National's Chris Bishop accuses Grant Robertson of 'double standards' in criticism of Israel Adesanya rape remark

Warning: This article discusses sexual assault and rape. 

National MP Chris Bishop has accused the Deputy Prime Minister of "double standards" after he criticised Sportsman of the Year Israel Adesanya for a facetious comment about rape.

Grant Robertson condemned the MMA fighter on Thursday after he threatened to 'rape' fellow UFC middleweight Kevin Holland in a video posted to his Instagram story this week.

The Sports and Recreation Minister said nobody should be making "jokes or flippant comments" about such a topic. 

"I'm sure Israel understands that, I believe he has deleted the tweet in question. It will be up to the UFC as to what they do," he told Radio New Zealand.

"But I would certainly be making clear to him, and to anybody actually, that we have to take rape seriously. It's not an issue that anyone should be making jokes or flippant comments about at all."

However Robertson's comments have angered Bishop, who accused him of having "double standards", citing Labour's support of Speaker Trevor Mallard after a misguided rape remark of his own in 2019.

Mallard has been under fire from the National Party since last December, when it was revealed more than $300,000 in taxpayer money was spent to settle a defamation legal battle with a former parliamentary staffer accused of sexual assault.

The Speaker incorrectly described the staffer's actions as tantamount to rape. He has since apologised "unreservedly" for the remark and admitted was wrong. 

Bishop said it was "a bit rich" for Robertson to continue to support Mallard while criticising Adesanya. 

"Labour has shown it has a double standard when it comes to 'flippant' comments about sexual assault," he said in a statement.

"It's a bit rich for Deputy Prime Minister Grant Robertson to publicly chastise UFC fighter Israel Adesanya for his 'rape' comment while Labour continues to back Trevor Mallard." 

Bishop called on Roberton to publicly rebuke Mallard's comments, saying he agreed rape is an issue "people should not be making 'flippant' comments about". 

The National MP also took issue with Chris Hipkins' defence of Mallard on the AM Show on Thursday morning.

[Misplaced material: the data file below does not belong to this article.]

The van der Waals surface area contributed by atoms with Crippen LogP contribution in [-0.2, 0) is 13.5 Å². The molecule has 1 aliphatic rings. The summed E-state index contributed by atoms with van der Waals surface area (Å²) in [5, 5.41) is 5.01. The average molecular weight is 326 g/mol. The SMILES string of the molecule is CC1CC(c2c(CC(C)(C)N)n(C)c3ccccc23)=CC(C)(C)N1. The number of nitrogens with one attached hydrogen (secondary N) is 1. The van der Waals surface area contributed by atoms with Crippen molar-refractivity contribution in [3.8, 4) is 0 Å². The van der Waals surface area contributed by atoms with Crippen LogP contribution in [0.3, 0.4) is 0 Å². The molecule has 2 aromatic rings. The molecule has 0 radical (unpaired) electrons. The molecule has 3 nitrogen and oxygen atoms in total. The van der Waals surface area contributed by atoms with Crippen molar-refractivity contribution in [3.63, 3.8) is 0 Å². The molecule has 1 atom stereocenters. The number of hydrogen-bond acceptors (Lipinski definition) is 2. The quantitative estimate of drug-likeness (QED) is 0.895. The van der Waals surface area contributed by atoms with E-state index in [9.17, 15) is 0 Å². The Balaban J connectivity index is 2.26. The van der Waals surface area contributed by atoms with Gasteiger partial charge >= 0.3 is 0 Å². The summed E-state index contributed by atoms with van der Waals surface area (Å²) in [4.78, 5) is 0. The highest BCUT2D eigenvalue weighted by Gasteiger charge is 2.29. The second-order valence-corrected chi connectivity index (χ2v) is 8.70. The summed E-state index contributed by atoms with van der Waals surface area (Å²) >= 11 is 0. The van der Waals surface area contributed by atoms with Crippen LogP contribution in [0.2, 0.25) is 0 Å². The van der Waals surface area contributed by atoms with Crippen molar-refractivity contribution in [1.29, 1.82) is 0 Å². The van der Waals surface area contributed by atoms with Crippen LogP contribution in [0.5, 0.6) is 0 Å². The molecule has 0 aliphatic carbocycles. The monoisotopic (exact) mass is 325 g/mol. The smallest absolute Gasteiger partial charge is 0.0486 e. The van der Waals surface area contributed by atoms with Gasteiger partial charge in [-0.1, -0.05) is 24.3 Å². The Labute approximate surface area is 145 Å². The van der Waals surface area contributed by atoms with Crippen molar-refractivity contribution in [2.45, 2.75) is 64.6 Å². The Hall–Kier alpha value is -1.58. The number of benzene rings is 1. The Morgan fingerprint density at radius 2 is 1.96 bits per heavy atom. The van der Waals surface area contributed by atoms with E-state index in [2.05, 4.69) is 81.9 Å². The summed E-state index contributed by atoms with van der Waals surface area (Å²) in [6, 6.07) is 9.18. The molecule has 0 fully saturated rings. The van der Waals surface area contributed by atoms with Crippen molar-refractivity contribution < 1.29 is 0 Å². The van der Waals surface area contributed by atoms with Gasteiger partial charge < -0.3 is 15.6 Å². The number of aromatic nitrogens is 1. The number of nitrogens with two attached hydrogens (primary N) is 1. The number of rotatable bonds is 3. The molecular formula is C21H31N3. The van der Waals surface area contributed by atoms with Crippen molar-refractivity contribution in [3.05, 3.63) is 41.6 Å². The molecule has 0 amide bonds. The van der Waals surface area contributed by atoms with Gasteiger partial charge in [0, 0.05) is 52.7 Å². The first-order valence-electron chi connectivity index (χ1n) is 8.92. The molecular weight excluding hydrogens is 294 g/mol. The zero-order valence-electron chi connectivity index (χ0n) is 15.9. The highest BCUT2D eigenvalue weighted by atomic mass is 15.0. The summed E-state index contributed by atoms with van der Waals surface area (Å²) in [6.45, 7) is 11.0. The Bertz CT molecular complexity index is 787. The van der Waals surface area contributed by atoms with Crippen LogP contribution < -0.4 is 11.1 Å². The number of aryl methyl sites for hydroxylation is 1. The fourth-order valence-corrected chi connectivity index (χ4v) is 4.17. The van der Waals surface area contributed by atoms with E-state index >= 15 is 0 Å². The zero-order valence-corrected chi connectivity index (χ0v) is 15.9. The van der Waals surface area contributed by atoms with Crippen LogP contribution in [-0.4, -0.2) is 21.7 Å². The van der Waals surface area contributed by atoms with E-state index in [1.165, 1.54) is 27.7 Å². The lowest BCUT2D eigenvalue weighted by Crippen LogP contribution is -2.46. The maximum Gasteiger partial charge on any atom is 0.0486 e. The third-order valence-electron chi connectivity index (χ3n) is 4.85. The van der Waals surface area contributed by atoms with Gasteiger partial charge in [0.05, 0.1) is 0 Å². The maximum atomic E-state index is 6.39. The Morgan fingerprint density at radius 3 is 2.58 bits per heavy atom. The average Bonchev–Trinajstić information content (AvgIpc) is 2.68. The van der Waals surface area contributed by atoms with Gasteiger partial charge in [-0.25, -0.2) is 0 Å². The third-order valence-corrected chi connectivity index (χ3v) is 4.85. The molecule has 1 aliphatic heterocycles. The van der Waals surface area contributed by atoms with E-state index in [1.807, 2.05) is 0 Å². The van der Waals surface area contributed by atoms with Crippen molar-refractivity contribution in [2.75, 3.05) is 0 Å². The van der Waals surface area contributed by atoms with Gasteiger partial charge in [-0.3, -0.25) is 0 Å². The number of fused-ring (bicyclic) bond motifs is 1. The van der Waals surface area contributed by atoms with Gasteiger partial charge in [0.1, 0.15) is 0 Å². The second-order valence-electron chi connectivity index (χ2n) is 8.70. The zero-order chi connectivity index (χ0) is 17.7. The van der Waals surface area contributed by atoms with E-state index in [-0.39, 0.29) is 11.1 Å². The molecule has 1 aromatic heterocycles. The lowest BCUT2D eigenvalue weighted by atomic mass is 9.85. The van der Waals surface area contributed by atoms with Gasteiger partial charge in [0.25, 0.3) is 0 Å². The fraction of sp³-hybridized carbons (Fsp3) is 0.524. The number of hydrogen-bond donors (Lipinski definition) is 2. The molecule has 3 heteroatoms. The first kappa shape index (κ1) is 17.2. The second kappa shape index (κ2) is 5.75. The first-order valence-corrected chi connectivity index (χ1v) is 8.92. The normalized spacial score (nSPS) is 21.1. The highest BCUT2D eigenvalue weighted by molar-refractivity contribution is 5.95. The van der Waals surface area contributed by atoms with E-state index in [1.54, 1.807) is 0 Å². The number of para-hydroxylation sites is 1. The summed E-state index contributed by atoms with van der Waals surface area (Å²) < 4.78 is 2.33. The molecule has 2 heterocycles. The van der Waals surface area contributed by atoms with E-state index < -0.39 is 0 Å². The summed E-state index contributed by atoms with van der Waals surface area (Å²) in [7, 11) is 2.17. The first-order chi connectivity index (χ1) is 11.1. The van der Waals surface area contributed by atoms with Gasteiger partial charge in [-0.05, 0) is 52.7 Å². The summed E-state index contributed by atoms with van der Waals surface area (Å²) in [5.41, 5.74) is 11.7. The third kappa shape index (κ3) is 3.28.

Hipkins, who is Leader of the House and a minister, said he continues to have confidence in Mallard as Speaker. 

"There have been some allegations made in the House. We have only heard one side of that story."

"The Speaker will have the opportunity to present his version of things and his side of the story. We should reserve judgement until he has had the opportunity to do that."

This was not well received by Bishop, who accused Labour of finding ways to defend the indefensible. 

"This beggars belief. Mallard has accepted he was wrong. Is Labour now saying he was right?"

"The Prime Minister's comments also show she has her blinkers up with regard to this new information. She either doesn't know about it, or she doesn't want to know."

On Wednesday, Prime Minister Jacinda Ardern refused to back calls for Mallard's resignation, saying "the issues that are being raised today are issues that have already been traversed".

"He has rightly acknowledged the errors that have been made, apologised, and of course the proceedings have been settled." 

The renewed criticism comes after Bishop on Wednesday revealed the statement of claim by the plaintiff lodged in the Wellington High Court during the defamation proceedings.

It claims the Speaker repeated his allegation against the staffer on the afternoon of May 22, despite having been told earlier by Parliamentary Services that he was wrong. 

The court document also says that on June 24, Mallard wrote to the plaintiff refusing requests for an apology and payment of damages. The document shows Mallard claimed his remarks were either "truth, honest opinion or made on an occasion of qualified privilege". 

He said he would defend any claim "vigorously", according to the statement, which also says the Speaker "threatened" the plaintiff that should he pursue litigation, "the question of his reputation and his conduct will be very much the centrepiece of any public proceeding".

There is an outstanding employment claim against Parliamentary Services by the former staffer. 

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